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Meet the Profile Polisher: She wants to fix your terrible dating profile
All the secrets to getting more swipes.
Online dating might be mainstream, but that doesn’t make it easy. Most dating sites require profile pictures and self-written bios, and it’s hard to know whether you’re putting out the right stuff or coming off as over-eager or cheesy. Apps like Tinder are more about images, not background, but even that offers its own set of challenges: How many selfies make you look narcissistic? Should you include that group photo where your face looks great but your arm looks weird?
Online dating coaches have a bad reputation, mainly because most offer pick-up artist-style tools, like ghostwriting Tinder profiles to help men attract women through pure cheesiness (and lies, sometimes!). But Lisa Hoehn offers a far more subtle service with her one-woman Profile Polish program. Hoehn doesn’t send messages on behalf of her clients or apply a one-size-fits-all approach to dating: What she does is simply make your profile better.
You may have heard of her recently. She was featured in NYMag’s piece by Maureen O’Connor wherein she boarded a plane bound for San Francisco full of ladies ready to date Bay Area tech bros. However, Hoehn is usually on the inside of the digital dating business.
Hoehn started her profile fixer-upper business last year after helping friends fill in their OKCupid profiles, and her approach still has a personal touch. “I try very hard to make profiles genuine. As genuine as they can be, to that person,” she said. “When I start out I ask people if they’re looking to go on a lot of dates or they’re looking to go on the right date. And that informs what information I share.”
Hoehn honed her profile-writing skills through trial and error when she started online dating, and she treats each case individually. “I have some rules, but none of them are hard and fast. That’s the thing I think is most interesting about this business, that there are no hard and fast rules,” she said.
Even though she doesn’t use a rigid playbook when it comes to improving profiles, she has pinpointed adjustments with high success rates. Specificity is one of the most important things for finding the right person. She asks her clients lots of questions about their habits, preferences, and history, drawing out details to play up and encouraging people to highlight what they actually like to do.
“I send them a big list of interview-style questions based on their current profile. If they say ‘I like travel,’ which 90 percent of people do, I say ‘OK, but where have you traveled?’” Hoehn explained. “Where are your next destinations? How do you like to travel?” She encourages her users to substitute generic statements with more revealing, detailed ones that actually show off their personalities. Then her clients either give her their password, or she instructs them how to update their profiles on their own.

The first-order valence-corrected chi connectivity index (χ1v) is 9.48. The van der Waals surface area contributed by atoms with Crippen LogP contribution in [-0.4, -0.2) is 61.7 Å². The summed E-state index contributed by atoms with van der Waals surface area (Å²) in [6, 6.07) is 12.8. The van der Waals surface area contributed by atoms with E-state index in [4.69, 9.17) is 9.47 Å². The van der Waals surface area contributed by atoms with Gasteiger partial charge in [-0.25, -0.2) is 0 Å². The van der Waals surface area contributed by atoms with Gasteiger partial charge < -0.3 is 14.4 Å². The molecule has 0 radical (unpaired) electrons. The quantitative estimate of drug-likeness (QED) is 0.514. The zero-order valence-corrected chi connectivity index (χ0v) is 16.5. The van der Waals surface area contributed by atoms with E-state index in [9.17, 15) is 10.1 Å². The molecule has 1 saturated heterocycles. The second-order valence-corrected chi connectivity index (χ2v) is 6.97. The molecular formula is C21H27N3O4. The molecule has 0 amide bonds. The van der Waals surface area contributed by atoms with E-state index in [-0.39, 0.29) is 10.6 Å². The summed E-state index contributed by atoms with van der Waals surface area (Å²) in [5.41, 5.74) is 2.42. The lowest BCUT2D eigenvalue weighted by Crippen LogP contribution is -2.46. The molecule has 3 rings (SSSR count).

To get your entire profile madeover will run you $198. If you want speedy service, it’s an extra $82.
A client’s photos before Hoehn’s work…
… And after.
She still primarily works with OKCupid profiles and Web-based dating sites, but Hoehn offers a Tinder revamp ($48) that focuses on adding the right pictures. For Tinder and other dating sites, Hoehn looks through her clients’ Facebook photos or pictures they’ve sent her via Dropbox, and personally selects the ones she believes will best represent each person. “I tend to like photos where the person is looking straight at the camera, and they’re smiling with their teeth showing. It’s very simple, but it’s something that works,” she said. “I tell people to use their photos to help bolster the image they’re creating for themselves in their profile. Say, if you’re a huge runner, you should have a picture of yourself out on a run, or after a race, in your running gear with your running buddies. Anything to help show who you are,” she said.
Even though she got her start improving her female friends’ profiles, these days Hoehn has a primarily male client base. “For women, they have their girlfriends. If they’re online dating and they’re ashamed of it, they still tell their best friend,” she said. “For dudes, it’s not always the same. When you’re embarrassed, you don’t have anyone you want to show. To have an anonymous outlet, to have someone spruce up your profile, it’s a relief.”
Photo via Lisa Hoehn
Kate Knibbs is a notable tech reporter and pop culture essayist. A former staff writer for the Daily Dot, her work has appeared in Gizmodo, the Ringer, AV Club, Digital Trends, Popular Mechanics, and Time.